<details class="spoiler-details animated">
  <summary>Animated Details</summary>
  <p>This details block has an animated soft opacity "flash"</p>
  <div class="content">
    <span>You can also add more intricate animations such as slide-in effects (but you would probably avoid using a border in such cases)</span>
  </div>
</details>
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The HTML is mostly the same with an added animated class to the <details> tag and a content class for a <div> that will have a slide-in animation.

/* a soft opacity flash to show the user that something happened */
@keyframes flash {
  0% {
    opacity: 0.5;
  }
  100% {
    opacity: 1;
  }
}

/* simple slide in */
@keyframes slide {
  0% {
    margin-left: -50%;
    opacity: 0;
  }
  100% {
    margin-left: inherit;
    opacity: 1;
  }
}
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Here we have two generic animations a flash that changes the element's opacity from halfway transparent to opaque and a slide that slides an element in from the left using margin and fades in at the same time.

We then use these animations once the <details> is opened.

.spoiler-details.animated[open] {
  animation: flash 0.5s ease-in-out;
}

.spoiler-details.animated[open] .content {
  opacity: 0;
  animation: slide 0.5s 1s ease-in-out;
  animation-fill-mode: forwards;
}
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We need to add animation-fill-mode: forwards; for the slide-in animation so that the content stays in the final 100% position of the slide animation. We don't need this for the flash animation because the <details> is opacity: 1 by default.

Now, your first instinct might be to animate the height when the <details> opens/closes but this will not work without hard-coding the height for the details so keep that in mind.

Pros

  • Simple and Semantic
  • Multiple can be opened at the same time (the pure CSS spoilers can have only one opened at a time)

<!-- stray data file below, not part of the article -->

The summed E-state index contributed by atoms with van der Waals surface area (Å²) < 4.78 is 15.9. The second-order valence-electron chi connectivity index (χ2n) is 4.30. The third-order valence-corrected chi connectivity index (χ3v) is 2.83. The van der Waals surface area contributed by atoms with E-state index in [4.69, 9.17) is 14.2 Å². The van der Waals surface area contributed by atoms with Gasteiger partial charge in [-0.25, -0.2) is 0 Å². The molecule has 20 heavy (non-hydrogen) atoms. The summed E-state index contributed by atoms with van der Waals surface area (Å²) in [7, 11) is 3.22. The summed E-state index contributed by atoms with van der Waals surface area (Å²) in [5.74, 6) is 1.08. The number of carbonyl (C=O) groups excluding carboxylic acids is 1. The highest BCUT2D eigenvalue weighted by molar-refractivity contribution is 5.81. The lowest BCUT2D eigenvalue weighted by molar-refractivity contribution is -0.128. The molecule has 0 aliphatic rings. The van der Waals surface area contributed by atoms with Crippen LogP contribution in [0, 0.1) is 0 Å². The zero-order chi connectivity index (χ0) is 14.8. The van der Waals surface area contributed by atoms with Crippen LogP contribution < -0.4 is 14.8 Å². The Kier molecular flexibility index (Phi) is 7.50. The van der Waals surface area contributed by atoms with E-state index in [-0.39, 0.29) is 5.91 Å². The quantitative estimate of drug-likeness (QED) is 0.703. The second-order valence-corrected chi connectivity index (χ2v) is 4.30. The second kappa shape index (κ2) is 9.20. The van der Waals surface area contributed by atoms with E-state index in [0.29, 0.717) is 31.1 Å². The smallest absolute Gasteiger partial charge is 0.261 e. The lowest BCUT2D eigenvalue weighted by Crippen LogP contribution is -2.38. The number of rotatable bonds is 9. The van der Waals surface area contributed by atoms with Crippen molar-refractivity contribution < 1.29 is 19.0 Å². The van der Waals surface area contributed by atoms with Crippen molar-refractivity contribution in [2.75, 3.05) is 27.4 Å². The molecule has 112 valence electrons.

• Doesn't require anymore work to be accessible

Cons

  • Can't animate the open/close transition
  • Doesn't work for inline text i.e. hiding part of a paragraph
  • Doesn't work on Internet Explorer

JavaScript

For our last spoiler we'll use vanilla JavaScript and add some accessibility features.

Code

<h2>JavaScript Spoiler</h2>
<p>The most flexible option but it requires some more work.</p>

<span class="js-spoiler hidden" aria-label="Spoiler" aria-expanded="false" tabindex="0" role="button">
  <span aria-hidden="true">Jar Jar Binks is a sith lord. Clicking this again will toggle the spoiler</span>
</span>

<br />

<span class="js-spoiler hidden" aria-label="Spoiler" aria-expanded="false" tabindex="0" role="button">
  <span aria-hidden="true">Wilson doesn't survive... and now you can never close this spoiler</span>
</span>
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The HTML is a bit more in depth because we're adding ARIA attributes for accessibility but the main pieces are the js-spoiler and hidden classes, and the HTML structure: a <span> wrapping a <span> so we have that parent and child relationship.

.js-spoiler {
  background: #e8e8e8;
}

.js-spoiler.hidden {
  background: black;
  cursor: pointer;
  border-radius: 3px;
}

.js-spoiler.hidden span {
  opacity: 0;
  user-select: none;
}
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The styling is mostly the same as the CSS spoiler, just style it however you want and hide the text.

JavaScript